I have struggled to get rid of that inner voice that feels like there’s a scarcity of opportunities and I have to take each one that comes my way. I’m finally learning to say no, because I’m respecting myself and my time and thinking more holistically about what work should bring me. And if the assignment isn’t going to be fulfilling for me creatively, what is it doing for my broader goals? How is it fulfilling all the parts of me that are seeking fulfillment?

What’s a piece of creative advice you wish people had told you at the beginning of your career?

You have to give yourself permission to pursue the things you want to pursue. That doesn’t mean that they’re easy and that you can snap your fingers and make them come to life. But it took me so long to realize that I had permission to pursue the things that I wanted because it was so ingrained in me from a young age that the things that we’re here to do are for the needs of other people.

Also, to anyone pursuing a life of storytelling, I give these words from Octavia Butler. A few years ago, I came across these notes of hers from an archive of just notes that she scribbled throughout her career. And this one note has always stuck with me, and I turn to it all the time when I’m like, “What is the point and what am I doing?” And she wrote to herself, “Tell stories filled with facts. Make people touch and taste and know. Make people FEEL, FEEL, FEEL.” That is what I want to do.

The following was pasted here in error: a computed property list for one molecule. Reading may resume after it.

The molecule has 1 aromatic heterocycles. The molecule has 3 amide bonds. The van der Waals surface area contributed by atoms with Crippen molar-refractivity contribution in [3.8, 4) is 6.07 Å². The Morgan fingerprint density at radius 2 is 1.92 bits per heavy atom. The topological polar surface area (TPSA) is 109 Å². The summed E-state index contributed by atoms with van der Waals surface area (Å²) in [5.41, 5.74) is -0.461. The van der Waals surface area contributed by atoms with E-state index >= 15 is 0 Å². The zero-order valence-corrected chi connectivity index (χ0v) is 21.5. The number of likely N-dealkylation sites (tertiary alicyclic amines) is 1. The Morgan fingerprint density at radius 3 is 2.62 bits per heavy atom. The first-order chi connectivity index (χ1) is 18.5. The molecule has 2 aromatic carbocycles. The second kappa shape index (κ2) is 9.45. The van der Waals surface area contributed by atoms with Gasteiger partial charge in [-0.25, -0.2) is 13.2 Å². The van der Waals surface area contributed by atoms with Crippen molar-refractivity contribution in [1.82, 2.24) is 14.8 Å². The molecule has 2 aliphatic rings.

Ludwig Hurtado Recommends:

Return to Oz (1985): Disney’s mostly unknown sequel to The Wizard of Oz is a dark and eerie departure from the Oz we knew growing up. I’ve long been obsessed with this movie; from the scary costumes and sets, the oddly political storyline that upends the original film’s plot, and more than anything, the story behind its making-of! I strongly recommend reading the film’s wiki page.

Pink Noise for sleeping: I don’t know who or how but they really made a sound that is White Noise but pink. It feels like being enveloped by monstrous fluffy cotton candy. A very loud quiet, perfect for falling asleep at 6 AM, after a night of dancing.

DJ Earworm’s “United State of Pop 2009 (Blame It on the Pop)”: I’ll always love unironically listening to these songs from when pop music peaked (in my opinion). When the lyrics are mashed together on this mash-up, though, they become this really moving and uplifting chant:

So don’t worry, even if the sky is falling down (Down, down)

Gonna be okay when it knocks you down, down, down

So baby don’t worry, it’s alright, a-alright

When it knocks you down

When you go down, when you go down, down

No need to worry, just get back up

When you’re tumbling down, down, down (Down, down)

Ana Mendieta’s Silueta series.: An iconic body of work by one of my favorite artists. This series was very influential to the way I think about form and materiality.

A group-chat with my neighbors: More than ever, we are all extremely alienated from our communities. Having an open line of communication with the people I share an address with has not only led to the formation of a strong tenant union, but also to some sweet acquaintances.